United States v. Brett Maddox


PER CURIAM OPINION FILED - THE COURT: Bobby E. Shepherd, Pasco M. Bowman and C. Arlen Beam (UNPUBLISHED) [4112244] [13-2201]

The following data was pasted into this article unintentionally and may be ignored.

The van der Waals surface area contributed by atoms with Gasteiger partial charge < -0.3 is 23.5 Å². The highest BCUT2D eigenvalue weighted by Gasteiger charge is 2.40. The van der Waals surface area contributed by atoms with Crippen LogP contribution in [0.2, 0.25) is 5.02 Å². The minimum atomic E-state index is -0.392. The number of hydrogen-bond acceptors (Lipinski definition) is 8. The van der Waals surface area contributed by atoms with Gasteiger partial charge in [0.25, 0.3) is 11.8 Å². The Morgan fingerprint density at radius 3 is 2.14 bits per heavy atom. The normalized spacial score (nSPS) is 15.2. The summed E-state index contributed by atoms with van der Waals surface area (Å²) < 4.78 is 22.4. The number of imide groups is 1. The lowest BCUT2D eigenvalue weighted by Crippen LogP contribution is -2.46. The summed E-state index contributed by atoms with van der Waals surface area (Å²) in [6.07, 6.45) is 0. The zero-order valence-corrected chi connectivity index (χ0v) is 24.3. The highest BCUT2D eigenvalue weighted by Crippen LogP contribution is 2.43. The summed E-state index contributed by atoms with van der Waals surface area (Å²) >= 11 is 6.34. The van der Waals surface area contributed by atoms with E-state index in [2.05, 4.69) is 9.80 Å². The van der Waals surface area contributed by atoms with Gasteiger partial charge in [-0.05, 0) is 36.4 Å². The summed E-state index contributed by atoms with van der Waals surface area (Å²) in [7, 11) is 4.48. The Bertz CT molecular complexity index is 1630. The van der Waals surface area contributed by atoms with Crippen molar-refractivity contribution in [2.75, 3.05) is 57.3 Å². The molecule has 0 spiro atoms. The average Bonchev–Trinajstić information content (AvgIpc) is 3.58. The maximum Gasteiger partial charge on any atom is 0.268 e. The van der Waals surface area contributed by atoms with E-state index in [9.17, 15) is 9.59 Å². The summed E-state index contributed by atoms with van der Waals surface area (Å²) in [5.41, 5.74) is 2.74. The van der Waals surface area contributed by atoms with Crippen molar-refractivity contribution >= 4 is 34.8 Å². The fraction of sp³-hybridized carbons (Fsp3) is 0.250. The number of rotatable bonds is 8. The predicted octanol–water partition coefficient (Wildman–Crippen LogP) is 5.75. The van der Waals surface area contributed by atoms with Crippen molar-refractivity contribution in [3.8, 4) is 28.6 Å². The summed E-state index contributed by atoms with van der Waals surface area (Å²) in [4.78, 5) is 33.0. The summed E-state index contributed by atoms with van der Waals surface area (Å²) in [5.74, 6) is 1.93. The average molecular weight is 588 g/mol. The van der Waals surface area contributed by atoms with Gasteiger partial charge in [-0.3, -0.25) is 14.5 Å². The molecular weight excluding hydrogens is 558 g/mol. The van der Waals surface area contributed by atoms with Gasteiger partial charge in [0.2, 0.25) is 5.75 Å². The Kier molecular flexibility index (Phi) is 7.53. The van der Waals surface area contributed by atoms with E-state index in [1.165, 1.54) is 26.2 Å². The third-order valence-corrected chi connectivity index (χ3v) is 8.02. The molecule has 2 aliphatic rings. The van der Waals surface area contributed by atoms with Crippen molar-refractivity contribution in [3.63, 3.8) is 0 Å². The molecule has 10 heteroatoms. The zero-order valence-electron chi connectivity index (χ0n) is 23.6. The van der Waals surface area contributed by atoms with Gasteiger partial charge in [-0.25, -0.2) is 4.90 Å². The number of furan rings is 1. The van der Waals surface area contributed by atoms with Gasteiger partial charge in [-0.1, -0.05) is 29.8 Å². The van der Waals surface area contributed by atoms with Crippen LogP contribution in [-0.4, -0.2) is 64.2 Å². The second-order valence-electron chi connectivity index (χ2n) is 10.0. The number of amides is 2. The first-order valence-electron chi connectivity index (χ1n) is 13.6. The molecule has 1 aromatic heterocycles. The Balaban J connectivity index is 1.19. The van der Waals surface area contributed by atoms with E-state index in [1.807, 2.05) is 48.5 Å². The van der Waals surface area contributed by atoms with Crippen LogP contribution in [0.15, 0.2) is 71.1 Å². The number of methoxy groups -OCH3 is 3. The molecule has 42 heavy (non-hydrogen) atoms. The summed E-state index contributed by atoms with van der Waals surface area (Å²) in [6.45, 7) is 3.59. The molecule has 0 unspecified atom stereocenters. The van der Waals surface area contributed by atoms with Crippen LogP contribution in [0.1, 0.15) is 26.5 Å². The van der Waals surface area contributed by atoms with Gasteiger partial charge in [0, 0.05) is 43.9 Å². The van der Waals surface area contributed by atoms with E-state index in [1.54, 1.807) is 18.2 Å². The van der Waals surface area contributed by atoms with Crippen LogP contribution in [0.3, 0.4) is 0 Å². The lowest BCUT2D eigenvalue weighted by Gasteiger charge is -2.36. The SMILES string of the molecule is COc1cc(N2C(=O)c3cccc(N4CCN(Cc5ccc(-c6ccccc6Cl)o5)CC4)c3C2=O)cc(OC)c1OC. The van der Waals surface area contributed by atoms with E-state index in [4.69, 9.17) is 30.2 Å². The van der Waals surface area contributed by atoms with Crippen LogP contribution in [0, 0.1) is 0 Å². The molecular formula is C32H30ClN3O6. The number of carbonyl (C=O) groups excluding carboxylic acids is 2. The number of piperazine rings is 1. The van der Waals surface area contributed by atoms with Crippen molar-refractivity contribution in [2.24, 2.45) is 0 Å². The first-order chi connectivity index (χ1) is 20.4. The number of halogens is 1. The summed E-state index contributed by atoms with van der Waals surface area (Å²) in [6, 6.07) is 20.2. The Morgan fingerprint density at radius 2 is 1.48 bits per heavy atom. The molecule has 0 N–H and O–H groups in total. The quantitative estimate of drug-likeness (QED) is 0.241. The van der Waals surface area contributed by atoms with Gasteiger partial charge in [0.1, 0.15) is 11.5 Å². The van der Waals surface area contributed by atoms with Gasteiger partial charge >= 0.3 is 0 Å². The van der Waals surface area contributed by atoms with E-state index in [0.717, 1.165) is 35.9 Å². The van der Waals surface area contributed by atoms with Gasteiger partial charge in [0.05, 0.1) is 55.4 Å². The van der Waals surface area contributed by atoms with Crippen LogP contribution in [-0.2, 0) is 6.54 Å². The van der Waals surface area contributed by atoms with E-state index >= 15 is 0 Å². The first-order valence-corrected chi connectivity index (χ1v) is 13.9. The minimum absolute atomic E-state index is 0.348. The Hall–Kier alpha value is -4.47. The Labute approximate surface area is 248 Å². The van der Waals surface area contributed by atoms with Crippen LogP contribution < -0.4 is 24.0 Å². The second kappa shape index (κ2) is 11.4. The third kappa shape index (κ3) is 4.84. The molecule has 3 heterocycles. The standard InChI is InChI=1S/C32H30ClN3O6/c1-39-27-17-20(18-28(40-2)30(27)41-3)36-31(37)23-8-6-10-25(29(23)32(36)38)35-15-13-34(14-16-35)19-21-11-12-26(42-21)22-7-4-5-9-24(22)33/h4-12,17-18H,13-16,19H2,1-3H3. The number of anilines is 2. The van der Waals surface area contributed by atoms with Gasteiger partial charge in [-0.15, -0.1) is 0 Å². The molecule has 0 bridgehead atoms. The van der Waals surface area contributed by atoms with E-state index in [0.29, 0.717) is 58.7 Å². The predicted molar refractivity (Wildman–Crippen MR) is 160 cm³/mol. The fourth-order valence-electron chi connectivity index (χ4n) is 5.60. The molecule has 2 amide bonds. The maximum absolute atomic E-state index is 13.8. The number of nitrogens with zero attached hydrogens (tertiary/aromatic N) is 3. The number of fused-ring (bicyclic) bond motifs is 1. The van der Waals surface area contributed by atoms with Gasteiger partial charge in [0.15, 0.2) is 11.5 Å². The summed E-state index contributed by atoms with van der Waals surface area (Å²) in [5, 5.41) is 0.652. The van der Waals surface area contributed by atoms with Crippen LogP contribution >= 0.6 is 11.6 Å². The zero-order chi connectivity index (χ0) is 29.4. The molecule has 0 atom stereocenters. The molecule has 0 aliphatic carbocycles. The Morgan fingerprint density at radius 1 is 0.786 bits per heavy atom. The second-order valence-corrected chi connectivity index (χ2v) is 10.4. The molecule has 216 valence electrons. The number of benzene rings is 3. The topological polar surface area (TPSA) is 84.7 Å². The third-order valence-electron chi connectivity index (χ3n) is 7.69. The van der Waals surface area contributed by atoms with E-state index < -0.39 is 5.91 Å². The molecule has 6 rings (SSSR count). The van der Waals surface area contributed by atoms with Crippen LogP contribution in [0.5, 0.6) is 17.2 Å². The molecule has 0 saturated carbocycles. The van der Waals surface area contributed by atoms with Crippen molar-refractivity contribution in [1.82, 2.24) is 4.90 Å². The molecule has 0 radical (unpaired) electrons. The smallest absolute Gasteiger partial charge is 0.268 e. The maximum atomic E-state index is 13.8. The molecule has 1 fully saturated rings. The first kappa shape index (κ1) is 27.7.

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United States Court of Appeals For the Eighth Circuit ___________________________ No. 13-2201 ___________________________ United States of America lllllllllllllllllllll Plaintiff - Appellee v. Brett Maddox lllllllllllllllllllll Defendant - Appellant ____________ Appeal from United States District Court for the Western District of Arkansas - Fayetteville ____________ Submitted: November 18, 2013 Filed: January 9, 2014 [Unpublished] ____________ Before SHEPHERD, BOWMAN, and BEAM, Circuit Judges. ____________ PER CURIAM. On August 29, 2012, Officer Bain Potter with the Fayetteville, Arkansas Police Department stopped the vehicle Brett Maddox was driving for alleged traffic violations. Potter and another officer recovered a firearm from the vehicle. Maddox was charged with being a felon in possession of a firearm in violation of 18 U.S.C. § 922(g)(1). Maddox moved to suppress all evidence obtained from the search of the Appellate Case: 13-2201 Page: 1 Date Filed: 01/09/2014 Entry ID: 4112244 vehicle, including the firearm, arguing that Officer Potter lacked an objectively reasonable basis for the stop, and, accordingly, the stop violated the Fourth Amendment. After a hearing, the district court1 denied the motion. Maddox conditionally pled guilty, reserving his right to appeal the suppression ruling. The district court sentenced him to 96 months imprisonment. He now appeals, arguing the evidence presented at the suppression hearing does not support the district court’s determination that Officer Potter had probable cause or an articulable and reasonable suspicion that a traffic violation occurred to conduct a traffic stop. We affirm. At the suppression hearing, Officer Potter testified that he stopped Maddox because he believed Maddox had committed the offense of careless driving by crossing a double-yellow line2 in entering a dedicated left turn lane. The Government also presented the video recording of Maddox’s turn from Officer Potter’s dashboard camera. The district court found that the video confirmed Officer Potter’s testimony that Maddox crossed the double-yellow line before he reached the dedicated left turn lane. The court held that even if Officer Potter was mistaken in his belief that an unsafe lane change was being made, it was not objectively unreasonable for him to believe that crossing the double-yellow lines amounted to careless driving under the Arkansas statutes. “We review de novo the district court’s determination that reasonable suspicion and probable cause existed. We review the district court’s factual findings under a clearly erroneous standard.” United States v. Donnelly, 475 F.3d 946, 951 (8th Cir. 1 The Honorable Jimm Larry Hendren, United States District Judge for the Western District of Arkansas. 2 For clarification purposes, the double-yellow line at issue is not that which divides traffic on one side from traffic on the other such that when it is crossed a vehicle is driving into oncoming traffic. Instead, it is a double-yellow line which separates, forming a bubble enclosed by double-yellow lines to create a dedicated left turn lane at a traffic light. J.A. 1a. -2- Appellate Case: 13-2201 Page: 2 Date Filed: 01/09/2014 Entry ID: 4112244 2007) (citations omitted). A district court’s factual findings are clearly erroneous if the reviewing court “is left with the definite and firm conviction that a mistake has been committed.” Schaub v. VonWald, 638 F.3d 905, 915 (8th Cir. 2011) (internal quotation marks omitted). A reviewing court may not “reverse the finding of the trier of fact simply because it would have decided the case differently if finding the facts de novo.” Id. Under the Fourth Amendment, law enforcement officers may stop a vehicle if they have “either probable cause or an articulable and reasonable suspicion that a traffic violation has occurred,” even if the traffic violation is only minor. United States v. Washington, 455 F.3d 824, 826 (8th Cir. 2006). The Arkansas careless driving statute prohibits operating a vehicle “in such a careless manner as to evidence a failure to keep a proper lookout for other traffic,” and it also prohibits “[i]mproper or unsafe lane changes.” Ark. Code Ann. § 27-51-104. The only question before us is whether the evidence presented at the hearing supported the district court’s decision to deny the motion to suppress. Maddox contends that the video evidence directly contradicts Officer Potter’s testimony and, in fact, shows he followed the curve of the double-yellow line without crossing it before turning. We have reviewed the dashboard camera video, and it does not present a clear picture of the vehicle as it entered the turn lane. Because of the video’s poor resolution and lighting, coupled with the angle of the camera and distance between the vehicles, we cannot determine whether Maddox crossed the double-yellow line. Therefore, we cannot say the district court clearly erred in crediting Officer Potter’s testimony and finding he had an objectively reasonable belief that Maddox violated the Arkansas careless driving statute. See United States v. Coleman, 700 F.3d 329, 334 (8th Cir. 2012) (noting that, on appeal, witness credibility findings are virtually unreviewable); see also United States v. Beard, 708 F.3d 1062, 1066 (8th Cir. 2013) (holding that when the video evidence of a traffic -3- Appellate Case: 13-2201 Page: 3 Date Filed: 01/09/2014 Entry ID: 4112244 violation was unclear, the district court did not clearly err in crediting the officer’s testimony). The decision of the district court is affirmed. ______________________________ -4- Appellate Case: 13-2201 Page: 4 Date Filed: 01/09/2014 Entry ID: 4112244

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